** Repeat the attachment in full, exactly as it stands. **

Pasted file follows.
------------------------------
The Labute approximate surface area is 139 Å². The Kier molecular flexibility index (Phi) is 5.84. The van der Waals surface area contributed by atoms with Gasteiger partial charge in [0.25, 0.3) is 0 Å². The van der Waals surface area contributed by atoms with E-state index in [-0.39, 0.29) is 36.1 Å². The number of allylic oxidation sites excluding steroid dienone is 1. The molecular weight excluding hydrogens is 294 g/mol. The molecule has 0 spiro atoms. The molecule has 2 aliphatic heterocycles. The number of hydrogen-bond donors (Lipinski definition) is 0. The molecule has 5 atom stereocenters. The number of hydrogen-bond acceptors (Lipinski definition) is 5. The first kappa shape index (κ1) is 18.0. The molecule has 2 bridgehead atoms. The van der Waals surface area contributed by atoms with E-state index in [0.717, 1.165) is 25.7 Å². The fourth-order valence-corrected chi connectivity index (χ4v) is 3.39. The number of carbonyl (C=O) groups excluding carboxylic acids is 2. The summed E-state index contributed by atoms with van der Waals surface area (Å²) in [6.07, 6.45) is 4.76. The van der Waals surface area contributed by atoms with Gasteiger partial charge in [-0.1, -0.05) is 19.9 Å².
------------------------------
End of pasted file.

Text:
The Labute approximate surface area is 139 Å². The Kier molecular flexibility index (Phi) is 5.84. The van der Waals surface area contributed by atoms with Gasteiger partial charge in [0.25, 0.3) is 0 Å². The van der Waals surface area contributed by atoms with E-state index in [-0.39, 0.29) is 36.1 Å². The number of allylic oxidation sites excluding steroid dienone is 1. The molecular weight excluding hydrogens is 294 g/mol. The molecule has 0 spiro atoms. The molecule has 2 aliphatic heterocycles. The number of hydrogen-bond donors (Lipinski definition) is 0. The molecule has 5 atom stereocenters. The number of hydrogen-bond acceptors (Lipinski definition) is 5. The first kappa shape index (κ1) is 18.0. The molecule has 2 bridgehead atoms. The van der Waals surface area contributed by atoms with E-state index in [0.717, 1.165) is 25.7 Å². The fourth-order valence-corrected chi connectivity index (χ4v) is 3.39. The number of carbonyl (C=O) groups excluding carboxylic acids is 2. The summed E-state index contributed by atoms with van der Waals surface area (Å²) in [6.07, 6.45) is 4.76. The van der Waals surface area contributed by atoms with Gasteiger partial charge in [-0.1, -0.05) is 19.9 Å².